The Family

REVIEW: ‘The Family’ Relocates the Standard Mobster Comedy to an Inventive Place

In many ways, Luc Besson is the French Steven Soderbergh. Both broke out exceedingly early with remarkable films that catapulted them to the top of the game: Soderbergh was twenty-six when he won the Palm d’Or for sex, lies and videotape, Besson twenty-four when he directed the action hit The Last Battle, which might not have won such a prestigious award, but what better reward could you possibly want  than the sort of career that film helped launch?

I would also call both directors pseudo-auteurs: They might be treated as auteurs, but the breadth and diversity of their work means

The Girl With The Orchid Medallion


by James Killough

Shortly after his disastrous foray into animation with Arthur and the Invisibles in 2006, semi-auteur Luc Besson announced he was retiring from directing.  Steven Soderbergh did the same thing last year.  Both have been directing since they were in their mid-twenties, and the process has clearly long since lost its appeal.  As Marcello Mastroianni, playing an uninspired director in Federico Fellini’s autobiographical 8 ½, says in a panic to his lading lady Claudia Cardinale, Ma non c’ho niente più da dire!”  But I have nothing left to say!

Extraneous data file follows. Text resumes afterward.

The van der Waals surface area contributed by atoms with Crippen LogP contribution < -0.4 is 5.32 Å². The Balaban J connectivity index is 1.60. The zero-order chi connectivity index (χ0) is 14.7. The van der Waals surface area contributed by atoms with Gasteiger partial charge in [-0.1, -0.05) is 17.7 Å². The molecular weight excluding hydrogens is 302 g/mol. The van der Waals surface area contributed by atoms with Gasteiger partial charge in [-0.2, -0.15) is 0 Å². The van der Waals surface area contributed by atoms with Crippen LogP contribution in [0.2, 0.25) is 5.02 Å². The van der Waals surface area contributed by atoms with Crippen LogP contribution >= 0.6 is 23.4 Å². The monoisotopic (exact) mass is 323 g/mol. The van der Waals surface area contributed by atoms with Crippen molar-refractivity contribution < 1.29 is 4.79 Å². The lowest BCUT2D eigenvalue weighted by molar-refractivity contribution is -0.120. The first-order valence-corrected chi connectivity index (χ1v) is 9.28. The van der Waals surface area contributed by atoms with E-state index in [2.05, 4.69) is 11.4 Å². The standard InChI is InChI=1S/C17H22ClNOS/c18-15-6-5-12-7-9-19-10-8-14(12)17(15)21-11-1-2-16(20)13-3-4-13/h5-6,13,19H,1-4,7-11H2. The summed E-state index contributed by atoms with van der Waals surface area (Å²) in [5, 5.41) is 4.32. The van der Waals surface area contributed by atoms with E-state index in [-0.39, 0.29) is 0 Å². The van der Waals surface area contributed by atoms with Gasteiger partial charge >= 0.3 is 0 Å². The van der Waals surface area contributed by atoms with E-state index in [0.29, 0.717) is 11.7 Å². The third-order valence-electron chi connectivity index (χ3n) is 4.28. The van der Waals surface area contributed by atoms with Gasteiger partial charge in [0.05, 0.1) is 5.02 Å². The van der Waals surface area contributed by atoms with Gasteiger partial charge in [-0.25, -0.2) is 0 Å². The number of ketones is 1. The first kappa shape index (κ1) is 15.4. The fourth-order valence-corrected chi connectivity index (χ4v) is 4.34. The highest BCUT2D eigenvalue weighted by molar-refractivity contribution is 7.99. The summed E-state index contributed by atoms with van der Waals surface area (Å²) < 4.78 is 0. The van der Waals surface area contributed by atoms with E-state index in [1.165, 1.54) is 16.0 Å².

"Next motherfucker tells me I have a 'bootie like Beyoncé,' I'll blow a hole in his groin with the Mossberg 500. How's my hair?"

Or, as Michael Bay’s putative natural father John Frankenheimer—who was so furious that Bay claimed to be his son that he tried to disprove it, but failed—said in an NPR interview shortly before he died, “Directing is for younger men.”  What Frankenheimer, who directed the seminal thriller French Connection, was referring to was the sort of hyper-kinetic action adventure films he helped pioneer with Connection, and which his natural son took to an extreme that I am not alone in considering unwatchable, despite the fact my dog Henry co-starred in Bay’s graduating student film at Wesleyan University.